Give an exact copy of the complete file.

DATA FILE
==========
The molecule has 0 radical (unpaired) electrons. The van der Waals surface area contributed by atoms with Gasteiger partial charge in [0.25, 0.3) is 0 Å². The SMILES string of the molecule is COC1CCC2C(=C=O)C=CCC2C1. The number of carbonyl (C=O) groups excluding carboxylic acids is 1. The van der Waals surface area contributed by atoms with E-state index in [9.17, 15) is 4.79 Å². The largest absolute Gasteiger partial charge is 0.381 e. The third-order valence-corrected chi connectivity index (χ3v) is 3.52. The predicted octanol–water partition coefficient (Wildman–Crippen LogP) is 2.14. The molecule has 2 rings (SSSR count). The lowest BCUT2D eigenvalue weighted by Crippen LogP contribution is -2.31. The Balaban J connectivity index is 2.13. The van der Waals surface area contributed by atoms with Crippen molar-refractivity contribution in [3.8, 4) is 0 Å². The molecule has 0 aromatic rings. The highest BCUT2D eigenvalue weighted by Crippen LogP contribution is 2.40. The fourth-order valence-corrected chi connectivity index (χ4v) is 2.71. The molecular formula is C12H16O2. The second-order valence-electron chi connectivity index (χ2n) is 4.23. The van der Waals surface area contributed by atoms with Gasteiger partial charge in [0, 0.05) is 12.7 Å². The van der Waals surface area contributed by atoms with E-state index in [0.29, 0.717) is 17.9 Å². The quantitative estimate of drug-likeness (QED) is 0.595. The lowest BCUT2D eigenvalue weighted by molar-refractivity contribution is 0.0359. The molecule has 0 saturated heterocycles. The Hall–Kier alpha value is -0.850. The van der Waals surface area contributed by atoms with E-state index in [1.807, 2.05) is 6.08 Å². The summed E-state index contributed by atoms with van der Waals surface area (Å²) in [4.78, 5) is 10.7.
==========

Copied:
The molecule has 0 radical (unpaired) electrons. The van der Waals surface area contributed by atoms with Gasteiger partial charge in [0.25, 0.3) is 0 Å². The SMILES string of the molecule is COC1CCC2C(=C=O)C=CCC2C1. The number of carbonyl (C=O) groups excluding carboxylic acids is 1. The van der Waals surface area contributed by atoms with E-state index in [9.17, 15) is 4.79 Å². The largest absolute Gasteiger partial charge is 0.381 e. The third-order valence-corrected chi connectivity index (χ3v) is 3.52. The predicted octanol–water partition coefficient (Wildman–Crippen LogP) is 2.14. The molecule has 2 rings (SSSR count). The lowest BCUT2D eigenvalue weighted by Crippen LogP contribution is -2.31. The Balaban J connectivity index is 2.13. The van der Waals surface area contributed by atoms with Crippen molar-refractivity contribution in [3.8, 4) is 0 Å². The molecule has 0 aromatic rings. The highest BCUT2D eigenvalue weighted by Crippen LogP contribution is 2.40. The fourth-order valence-corrected chi connectivity index (χ4v) is 2.71. The molecular formula is C12H16O2. The second-order valence-electron chi connectivity index (χ2n) is 4.23. The van der Waals surface area contributed by atoms with Gasteiger partial charge in [0, 0.05) is 12.7 Å². The van der Waals surface area contributed by atoms with E-state index in [0.29, 0.717) is 17.9 Å². The quantitative estimate of drug-likeness (QED) is 0.595. The lowest BCUT2D eigenvalue weighted by molar-refractivity contribution is 0.0359. The molecule has 0 saturated heterocycles. The Hall–Kier alpha value is -0.850. The van der Waals surface area contributed by atoms with E-state index in [1.807, 2.05) is 6.08 Å². The summed E-state index contributed by atoms with van der Waals surface area (Å²) in [4.78, 5) is 10.7.